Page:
As well as visiting family and friends, I am going to a college reunion, meeting up with people I haven’t seen for decades. I go with a macabre curiosity, wondering if I will recognise anyone. We’re all a little weather-beaten by the years but utterly recognisable with the same strong personalities. As I stagger saunter back through the college quad to my room at 3 AM, feeling disgracefully sentimental, the eerie feeling returns. It wouldn’t be a surprise to find my younger self walking toward me out of the shadows with a smile of recognition.

Once again I feel like a traveller in time. Am I a visitor from the past who has materialised in the present? Or a creature from the future (my glittering city on the other side of the planet), fallen to earth in the past I had left behind?

Both are true, I realise, as I drift to sleep, hearing the town hall clock chime the quarter-hour. The future is only a past we have yet to discover. As each moment unrolls and become a memory, it gives a strange thrill to everyday life, an existential tingle. We are all travellers in time.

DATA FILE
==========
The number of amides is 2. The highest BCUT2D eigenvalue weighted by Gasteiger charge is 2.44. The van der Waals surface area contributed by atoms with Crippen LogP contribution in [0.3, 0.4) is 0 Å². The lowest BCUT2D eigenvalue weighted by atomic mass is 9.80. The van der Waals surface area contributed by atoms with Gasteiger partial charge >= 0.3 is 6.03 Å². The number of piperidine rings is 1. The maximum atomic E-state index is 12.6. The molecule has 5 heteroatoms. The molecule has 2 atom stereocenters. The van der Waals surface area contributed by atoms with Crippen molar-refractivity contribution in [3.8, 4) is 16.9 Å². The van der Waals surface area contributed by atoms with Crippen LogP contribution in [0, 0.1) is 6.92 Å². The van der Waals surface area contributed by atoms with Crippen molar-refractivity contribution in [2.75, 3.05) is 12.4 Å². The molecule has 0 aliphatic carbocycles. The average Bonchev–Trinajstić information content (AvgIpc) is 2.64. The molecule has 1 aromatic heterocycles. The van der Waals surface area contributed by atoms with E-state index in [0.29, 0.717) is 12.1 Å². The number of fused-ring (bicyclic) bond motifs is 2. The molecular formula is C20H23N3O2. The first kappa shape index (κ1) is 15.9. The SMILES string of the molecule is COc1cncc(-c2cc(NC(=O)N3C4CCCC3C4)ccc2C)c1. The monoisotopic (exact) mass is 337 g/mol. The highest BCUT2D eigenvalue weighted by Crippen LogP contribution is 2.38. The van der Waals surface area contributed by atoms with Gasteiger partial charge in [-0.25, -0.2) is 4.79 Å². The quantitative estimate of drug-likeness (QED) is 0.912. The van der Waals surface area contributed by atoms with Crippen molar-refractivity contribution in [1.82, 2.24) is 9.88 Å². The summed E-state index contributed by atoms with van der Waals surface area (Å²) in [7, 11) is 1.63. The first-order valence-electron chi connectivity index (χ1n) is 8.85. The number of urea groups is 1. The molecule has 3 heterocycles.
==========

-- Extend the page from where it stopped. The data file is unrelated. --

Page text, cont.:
A modest proposal – let’s have a referendum every day

mob

The Brexit Referendum in Britain has been a triumph of participatory democracy.
Let’s learn from it . . .

Like it or not, the people have spoken in a way that cannot be denied. This is surely the way forward for 21st Century government – in Australia as well as Britain. Imagine if every citizen could download an official Referendum app, so they could vote every day on the major issues that face us. When everyone on your train home is staring at their phone, they won’t just be checking Facebook, they’ll be running the country!

This would be a true, instant democracy that the ancient Greeks could never have dreamed of. Every citizen in the country could have their say and #takecontrol of national policy-making.

On euthanasia, for example, discussion by ‘experts’ and politicians about mercy killing has gone round and round for years without achieving anything. Yet polls consistently show a big majority the population support it – so let’s just ask the people in a referendum, and trust the wisdom of the public. We can take the same approach to solving asylum-seeker policy and other contentious issues too.